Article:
There are various types of documents that can be used to prove someone’s identity. However, certain documents will carry more weight than others. For example, documents such as a passport require the person to verified in order to acquire the form. Alternatively, other documents such as a utility bill can be obtained with very little information being present.
It is advised to use documentation supplied by the government with supporting documentation by public authority, court, and regulatory service providers. Furthermore, a government-issued document that includes the name and residential address or date of birth can be used to verify someone’s identity.
Physical documents may include:
- A current signed passport.
- Driver’s licence (not provisional).
- Birth certificate.
When reviewing physical documents, you should take careful consideration to consider the risk of the document being forged.
Electronic Identity Verification
Another method that can be used to verify an individual’s identity independently or in conjunction with supporting documentation is electronic id verification.
The online check works by matching the provided identity details from the individual against their online electronic “footprint”. An electronic footprint is built over time through everyday activities such as opening a bank account. Moreover, activities which require digital information with regards to your ID and address will contribute to an individuals online digital footprint.
An electronic ID verification check must ensure multiple sources are used and that it includes two matches, verifying the person’s full name and residential address. Furthermore, the electronic verification should include screening against both positive and negative information. The positive information could consist of the individual’s identity details, whilst the negative could include screening against databases such as the death register.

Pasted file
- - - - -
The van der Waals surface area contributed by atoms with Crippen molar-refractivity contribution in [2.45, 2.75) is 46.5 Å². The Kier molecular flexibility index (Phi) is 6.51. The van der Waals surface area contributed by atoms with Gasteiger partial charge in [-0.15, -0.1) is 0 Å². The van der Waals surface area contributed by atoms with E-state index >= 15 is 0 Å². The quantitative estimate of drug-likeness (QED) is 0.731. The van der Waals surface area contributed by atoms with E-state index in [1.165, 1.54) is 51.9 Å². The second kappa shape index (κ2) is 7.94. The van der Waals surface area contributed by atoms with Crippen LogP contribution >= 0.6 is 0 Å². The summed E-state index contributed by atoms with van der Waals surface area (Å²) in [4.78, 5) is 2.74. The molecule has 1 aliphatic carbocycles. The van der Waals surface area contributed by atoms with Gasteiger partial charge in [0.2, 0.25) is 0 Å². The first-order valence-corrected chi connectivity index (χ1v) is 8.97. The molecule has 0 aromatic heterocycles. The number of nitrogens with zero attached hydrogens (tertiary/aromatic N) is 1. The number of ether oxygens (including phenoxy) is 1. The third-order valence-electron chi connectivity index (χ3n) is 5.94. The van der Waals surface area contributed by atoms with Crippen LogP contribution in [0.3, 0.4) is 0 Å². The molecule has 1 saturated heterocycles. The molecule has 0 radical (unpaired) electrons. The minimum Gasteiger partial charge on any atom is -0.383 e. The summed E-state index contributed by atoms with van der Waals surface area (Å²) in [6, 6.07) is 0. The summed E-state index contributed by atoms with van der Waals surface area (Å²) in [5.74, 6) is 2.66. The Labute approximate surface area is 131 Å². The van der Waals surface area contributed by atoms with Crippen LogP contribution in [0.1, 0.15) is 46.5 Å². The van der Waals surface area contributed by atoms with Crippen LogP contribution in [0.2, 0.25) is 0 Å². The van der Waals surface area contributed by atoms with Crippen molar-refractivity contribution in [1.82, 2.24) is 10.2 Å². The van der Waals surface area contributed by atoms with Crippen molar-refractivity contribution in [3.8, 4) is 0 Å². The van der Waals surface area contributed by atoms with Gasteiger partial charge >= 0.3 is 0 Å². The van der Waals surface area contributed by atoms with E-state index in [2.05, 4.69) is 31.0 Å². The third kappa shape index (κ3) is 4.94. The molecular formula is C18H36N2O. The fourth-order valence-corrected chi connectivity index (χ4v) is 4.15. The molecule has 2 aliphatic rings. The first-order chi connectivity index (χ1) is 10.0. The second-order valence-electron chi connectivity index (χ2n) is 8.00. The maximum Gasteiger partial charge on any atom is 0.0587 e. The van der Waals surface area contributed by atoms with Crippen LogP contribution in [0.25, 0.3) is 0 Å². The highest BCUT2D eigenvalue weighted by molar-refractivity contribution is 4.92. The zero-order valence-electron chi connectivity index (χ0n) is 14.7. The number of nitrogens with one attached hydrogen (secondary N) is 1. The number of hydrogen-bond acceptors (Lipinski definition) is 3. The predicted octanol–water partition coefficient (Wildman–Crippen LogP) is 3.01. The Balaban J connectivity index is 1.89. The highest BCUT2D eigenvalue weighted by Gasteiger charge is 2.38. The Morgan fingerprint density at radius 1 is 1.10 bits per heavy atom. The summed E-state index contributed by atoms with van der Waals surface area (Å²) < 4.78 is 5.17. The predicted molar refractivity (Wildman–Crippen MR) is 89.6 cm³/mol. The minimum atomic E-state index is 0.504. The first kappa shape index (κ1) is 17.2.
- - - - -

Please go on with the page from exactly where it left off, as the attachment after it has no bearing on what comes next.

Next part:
5. Detecting and Reporting Suspicious Activities
Businesses regulated by anti-money laundering laws are required to report their customers/clients’ suspicious transactions that flag financial crime risk. Once flagged, suspicious individuals are reported to the National Crime Agency Link.
Determining the risk level of a customer/client is of significant importance in detecting suspicious transactions. Businesses most commonly do this by analysing unusual transactions, fraudulent activity and suspicious ID confirmation requests.
Anti-Money Laundering Software
Anti-money laundering software is used by businesses to help detect suspicious activities by individuals or organisations who are attempting to generate income through illegal operations. Furthermore, compliance professionals use the software to meet regulations such as the Bank Secrecy Act and corporate policies regarding financial fraud.
Banks and financial institutions use anti-money laundering software from all departments as this type of software helps evaluate new customers and ensures anti-money laundering checks are completed. Furthermore, anti-money laundering software can be used to detect fraudulent activities that may impact a business’s profitability and reputation.
For more information with regards to criminal fraud please visit our Criminal Fraud Page. Finally, if you require information about the stages of money laundering please visit our LGBT Lawyers Money Laundering Blog.
If you own a business that has come under investigation for money laundering or need advice regarding a money laundering matter, please do not hesitate to call us today. We can connect you with a specialist money laundering solicitor. Furthermore, we can advice on anti-money laundering checks.